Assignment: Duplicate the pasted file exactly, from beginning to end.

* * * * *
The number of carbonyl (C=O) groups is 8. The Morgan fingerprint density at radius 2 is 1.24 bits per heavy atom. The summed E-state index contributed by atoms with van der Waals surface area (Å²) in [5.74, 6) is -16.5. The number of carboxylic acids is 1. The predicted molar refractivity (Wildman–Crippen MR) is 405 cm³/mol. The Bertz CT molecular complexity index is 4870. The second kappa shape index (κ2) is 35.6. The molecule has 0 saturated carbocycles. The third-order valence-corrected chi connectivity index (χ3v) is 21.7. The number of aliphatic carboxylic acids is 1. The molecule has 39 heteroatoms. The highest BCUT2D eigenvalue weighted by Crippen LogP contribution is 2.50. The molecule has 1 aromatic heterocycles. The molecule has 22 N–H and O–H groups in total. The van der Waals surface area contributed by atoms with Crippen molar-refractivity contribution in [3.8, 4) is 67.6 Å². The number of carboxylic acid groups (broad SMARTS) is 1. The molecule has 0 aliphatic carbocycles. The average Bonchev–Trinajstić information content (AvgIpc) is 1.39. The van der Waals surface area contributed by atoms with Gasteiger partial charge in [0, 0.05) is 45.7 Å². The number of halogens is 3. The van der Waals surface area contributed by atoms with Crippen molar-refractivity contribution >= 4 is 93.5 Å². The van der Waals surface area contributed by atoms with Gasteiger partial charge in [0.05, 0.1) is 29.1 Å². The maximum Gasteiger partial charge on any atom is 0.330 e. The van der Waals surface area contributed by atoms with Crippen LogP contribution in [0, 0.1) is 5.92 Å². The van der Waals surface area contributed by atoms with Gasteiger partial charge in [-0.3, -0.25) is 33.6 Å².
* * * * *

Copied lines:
The number of carbonyl (C=O) groups is 8. The Morgan fingerprint density at radius 2 is 1.24 bits per heavy atom. The summed E-state index contributed by atoms with van der Waals surface area (Å²) in [5.74, 6) is -16.5. The number of carboxylic acids is 1. The predicted molar refractivity (Wildman–Crippen MR) is 405 cm³/mol. The Bertz CT molecular complexity index is 4870. The second kappa shape index (κ2) is 35.6. The molecule has 0 saturated carbocycles. The third-order valence-corrected chi connectivity index (χ3v) is 21.7. The number of aliphatic carboxylic acids is 1. The molecule has 39 heteroatoms. The highest BCUT2D eigenvalue weighted by Crippen LogP contribution is 2.50. The molecule has 1 aromatic heterocycles. The molecule has 22 N–H and O–H groups in total. The van der Waals surface area contributed by atoms with Crippen molar-refractivity contribution in [3.8, 4) is 67.6 Å². The number of carboxylic acid groups (broad SMARTS) is 1. The molecule has 0 aliphatic carbocycles. The average Bonchev–Trinajstić information content (AvgIpc) is 1.39. The van der Waals surface area contributed by atoms with Gasteiger partial charge in [0, 0.05) is 45.7 Å². The number of halogens is 3. The van der Waals surface area contributed by atoms with Crippen molar-refractivity contribution >= 4 is 93.5 Å². The van der Waals surface area contributed by atoms with Gasteiger partial charge in [0.05, 0.1) is 29.1 Å². The maximum Gasteiger partial charge on any atom is 0.330 e. The van der Waals surface area contributed by atoms with Crippen LogP contribution in [0, 0.1) is 5.92 Å². The van der Waals surface area contributed by atoms with Gasteiger partial charge in [-0.3, -0.25) is 33.6 Å².